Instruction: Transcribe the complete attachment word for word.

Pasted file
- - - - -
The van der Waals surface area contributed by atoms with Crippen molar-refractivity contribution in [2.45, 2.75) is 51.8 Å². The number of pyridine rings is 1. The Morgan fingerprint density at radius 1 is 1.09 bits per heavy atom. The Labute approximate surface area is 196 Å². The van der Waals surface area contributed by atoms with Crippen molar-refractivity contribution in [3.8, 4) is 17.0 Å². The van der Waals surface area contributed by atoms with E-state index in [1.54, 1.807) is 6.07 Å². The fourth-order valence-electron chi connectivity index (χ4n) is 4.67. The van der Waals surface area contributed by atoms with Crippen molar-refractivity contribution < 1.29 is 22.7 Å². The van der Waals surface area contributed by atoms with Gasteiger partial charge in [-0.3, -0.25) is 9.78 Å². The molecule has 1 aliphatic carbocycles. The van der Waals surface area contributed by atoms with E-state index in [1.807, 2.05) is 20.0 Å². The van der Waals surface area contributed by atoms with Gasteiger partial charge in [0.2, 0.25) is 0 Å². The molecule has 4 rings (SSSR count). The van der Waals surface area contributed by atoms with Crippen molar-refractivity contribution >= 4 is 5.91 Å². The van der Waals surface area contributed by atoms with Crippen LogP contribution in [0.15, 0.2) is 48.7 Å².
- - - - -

The van der Waals surface area contributed by atoms with Crippen molar-refractivity contribution in [2.45, 2.75) is 51.8 Å². The number of pyridine rings is 1. The Morgan fingerprint density at radius 1 is 1.09 bits per heavy atom. The Labute approximate surface area is 196 Å². The van der Waals surface area contributed by atoms with Crippen molar-refractivity contribution in [3.8, 4) is 17.0 Å². The van der Waals surface area contributed by atoms with E-state index in [1.54, 1.807) is 6.07 Å². The fourth-order valence-electron chi connectivity index (χ4n) is 4.67. The van der Waals surface area contributed by atoms with Crippen molar-refractivity contribution < 1.29 is 22.7 Å². The van der Waals surface area contributed by atoms with Gasteiger partial charge in [-0.3, -0.25) is 9.78 Å². The molecule has 1 aliphatic carbocycles. The van der Waals surface area contributed by atoms with E-state index in [1.807, 2.05) is 20.0 Å². The van der Waals surface area contributed by atoms with Gasteiger partial charge in [0.2, 0.25) is 0 Å². The molecule has 4 rings (SSSR count). The van der Waals surface area contributed by atoms with Crippen molar-refractivity contribution >= 4 is 5.91 Å². The van der Waals surface area contributed by atoms with Crippen LogP contribution in [0.15, 0.2) is 48.7 Å².